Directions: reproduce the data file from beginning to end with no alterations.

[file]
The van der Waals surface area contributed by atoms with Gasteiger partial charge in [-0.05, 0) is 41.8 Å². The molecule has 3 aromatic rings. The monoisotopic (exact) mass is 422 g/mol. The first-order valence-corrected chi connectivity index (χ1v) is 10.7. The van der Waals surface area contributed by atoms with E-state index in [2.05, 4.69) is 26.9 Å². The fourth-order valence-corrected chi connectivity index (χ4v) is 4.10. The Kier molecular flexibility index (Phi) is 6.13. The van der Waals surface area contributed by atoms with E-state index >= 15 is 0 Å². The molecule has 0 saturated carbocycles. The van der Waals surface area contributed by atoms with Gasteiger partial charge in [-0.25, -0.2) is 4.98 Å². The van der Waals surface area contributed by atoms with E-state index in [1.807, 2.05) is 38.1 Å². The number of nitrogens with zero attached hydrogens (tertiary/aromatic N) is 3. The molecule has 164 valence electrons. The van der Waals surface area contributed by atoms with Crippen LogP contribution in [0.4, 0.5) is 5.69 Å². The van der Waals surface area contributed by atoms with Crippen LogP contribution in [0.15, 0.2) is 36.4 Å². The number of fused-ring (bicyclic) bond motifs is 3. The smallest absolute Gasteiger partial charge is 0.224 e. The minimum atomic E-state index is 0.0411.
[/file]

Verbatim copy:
The van der Waals surface area contributed by atoms with Gasteiger partial charge in [-0.05, 0) is 41.8 Å². The molecule has 3 aromatic rings. The monoisotopic (exact) mass is 422 g/mol. The first-order valence-corrected chi connectivity index (χ1v) is 10.7. The van der Waals surface area contributed by atoms with E-state index in [2.05, 4.69) is 26.9 Å². The fourth-order valence-corrected chi connectivity index (χ4v) is 4.10. The Kier molecular flexibility index (Phi) is 6.13. The van der Waals surface area contributed by atoms with E-state index >= 15 is 0 Å². The molecule has 0 saturated carbocycles. The van der Waals surface area contributed by atoms with Gasteiger partial charge in [-0.25, -0.2) is 4.98 Å². The van der Waals surface area contributed by atoms with E-state index in [1.807, 2.05) is 38.1 Å². The number of nitrogens with zero attached hydrogens (tertiary/aromatic N) is 3. The molecule has 164 valence electrons. The van der Waals surface area contributed by atoms with Crippen LogP contribution in [0.4, 0.5) is 5.69 Å². The van der Waals surface area contributed by atoms with Crippen LogP contribution in [0.15, 0.2) is 36.4 Å². The number of fused-ring (bicyclic) bond motifs is 3. The smallest absolute Gasteiger partial charge is 0.224 e. The minimum atomic E-state index is 0.0411.